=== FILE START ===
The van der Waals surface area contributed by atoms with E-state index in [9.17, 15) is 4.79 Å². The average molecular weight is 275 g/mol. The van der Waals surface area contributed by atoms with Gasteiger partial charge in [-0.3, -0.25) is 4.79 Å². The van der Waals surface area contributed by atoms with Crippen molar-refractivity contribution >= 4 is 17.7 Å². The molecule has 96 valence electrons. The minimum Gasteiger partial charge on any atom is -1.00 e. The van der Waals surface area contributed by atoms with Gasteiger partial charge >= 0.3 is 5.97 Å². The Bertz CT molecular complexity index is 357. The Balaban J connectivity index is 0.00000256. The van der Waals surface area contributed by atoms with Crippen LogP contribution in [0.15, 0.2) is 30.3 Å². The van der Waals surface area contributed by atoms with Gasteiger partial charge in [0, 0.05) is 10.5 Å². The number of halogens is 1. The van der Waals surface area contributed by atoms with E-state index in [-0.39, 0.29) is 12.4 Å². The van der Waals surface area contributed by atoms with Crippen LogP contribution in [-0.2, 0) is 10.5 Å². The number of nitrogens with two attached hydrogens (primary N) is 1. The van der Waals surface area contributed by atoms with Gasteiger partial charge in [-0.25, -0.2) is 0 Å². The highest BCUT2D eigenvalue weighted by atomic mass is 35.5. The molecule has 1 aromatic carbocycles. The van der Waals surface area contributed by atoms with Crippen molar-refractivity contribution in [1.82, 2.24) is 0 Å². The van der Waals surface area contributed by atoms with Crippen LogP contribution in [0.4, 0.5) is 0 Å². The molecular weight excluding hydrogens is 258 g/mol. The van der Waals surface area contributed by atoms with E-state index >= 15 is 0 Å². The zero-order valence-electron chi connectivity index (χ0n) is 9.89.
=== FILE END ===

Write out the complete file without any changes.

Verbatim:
The van der Waals surface area contributed by atoms with E-state index in [9.17, 15) is 4.79 Å². The average molecular weight is 275 g/mol. The van der Waals surface area contributed by atoms with Gasteiger partial charge in [-0.3, -0.25) is 4.79 Å². The van der Waals surface area contributed by atoms with Crippen molar-refractivity contribution >= 4 is 17.7 Å². The molecule has 96 valence electrons. The minimum Gasteiger partial charge on any atom is -1.00 e. The van der Waals surface area contributed by atoms with Gasteiger partial charge >= 0.3 is 5.97 Å². The Bertz CT molecular complexity index is 357. The Balaban J connectivity index is 0.00000256. The van der Waals surface area contributed by atoms with Crippen LogP contribution in [0.15, 0.2) is 30.3 Å². The van der Waals surface area contributed by atoms with Gasteiger partial charge in [0, 0.05) is 10.5 Å². The number of halogens is 1. The van der Waals surface area contributed by atoms with E-state index in [-0.39, 0.29) is 12.4 Å². The van der Waals surface area contributed by atoms with Crippen LogP contribution in [-0.2, 0) is 10.5 Å². The number of nitrogens with two attached hydrogens (primary N) is 1. The van der Waals surface area contributed by atoms with Gasteiger partial charge in [-0.25, -0.2) is 0 Å². The highest BCUT2D eigenvalue weighted by atomic mass is 35.5. The molecule has 1 aromatic carbocycles. The van der Waals surface area contributed by atoms with Crippen molar-refractivity contribution in [1.82, 2.24) is 0 Å². The van der Waals surface area contributed by atoms with Crippen LogP contribution in [0.4, 0.5) is 0 Å². The molecular weight excluding hydrogens is 258 g/mol. The van der Waals surface area contributed by atoms with E-state index >= 15 is 0 Å². The zero-order valence-electron chi connectivity index (χ0n) is 9.89.